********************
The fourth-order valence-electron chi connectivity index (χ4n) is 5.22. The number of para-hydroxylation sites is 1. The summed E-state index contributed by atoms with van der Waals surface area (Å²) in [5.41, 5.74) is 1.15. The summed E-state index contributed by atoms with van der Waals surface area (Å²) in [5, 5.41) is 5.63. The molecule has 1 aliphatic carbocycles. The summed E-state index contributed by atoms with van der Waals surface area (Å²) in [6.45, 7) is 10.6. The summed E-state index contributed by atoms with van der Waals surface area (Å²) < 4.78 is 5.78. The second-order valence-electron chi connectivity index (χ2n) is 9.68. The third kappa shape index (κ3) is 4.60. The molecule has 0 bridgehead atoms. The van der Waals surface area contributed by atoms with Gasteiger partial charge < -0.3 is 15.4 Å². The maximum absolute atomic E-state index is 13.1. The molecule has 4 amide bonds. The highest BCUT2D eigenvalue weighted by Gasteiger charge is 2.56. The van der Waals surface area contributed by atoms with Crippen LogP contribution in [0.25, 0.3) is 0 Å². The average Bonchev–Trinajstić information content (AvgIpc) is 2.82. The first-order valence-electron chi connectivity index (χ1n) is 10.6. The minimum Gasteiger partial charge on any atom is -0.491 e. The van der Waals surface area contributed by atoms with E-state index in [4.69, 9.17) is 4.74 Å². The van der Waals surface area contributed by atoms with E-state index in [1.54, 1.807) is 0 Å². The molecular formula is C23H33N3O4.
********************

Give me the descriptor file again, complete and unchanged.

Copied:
The fourth-order valence-electron chi connectivity index (χ4n) is 5.22. The number of para-hydroxylation sites is 1. The summed E-state index contributed by atoms with van der Waals surface area (Å²) in [5.41, 5.74) is 1.15. The summed E-state index contributed by atoms with van der Waals surface area (Å²) in [5, 5.41) is 5.63. The molecule has 1 aliphatic carbocycles. The summed E-state index contributed by atoms with van der Waals surface area (Å²) in [6.45, 7) is 10.6. The summed E-state index contributed by atoms with van der Waals surface area (Å²) < 4.78 is 5.78. The second-order valence-electron chi connectivity index (χ2n) is 9.68. The third kappa shape index (κ3) is 4.60. The molecule has 0 bridgehead atoms. The van der Waals surface area contributed by atoms with Gasteiger partial charge < -0.3 is 15.4 Å². The maximum absolute atomic E-state index is 13.1. The molecule has 4 amide bonds. The highest BCUT2D eigenvalue weighted by Gasteiger charge is 2.56. The van der Waals surface area contributed by atoms with Crippen LogP contribution in [0.25, 0.3) is 0 Å². The average Bonchev–Trinajstić information content (AvgIpc) is 2.82. The first-order valence-electron chi connectivity index (χ1n) is 10.6. The minimum Gasteiger partial charge on any atom is -0.491 e. The van der Waals surface area contributed by atoms with E-state index in [4.69, 9.17) is 4.74 Å². The van der Waals surface area contributed by atoms with E-state index in [1.54, 1.807) is 0 Å². The molecular formula is C23H33N3O4.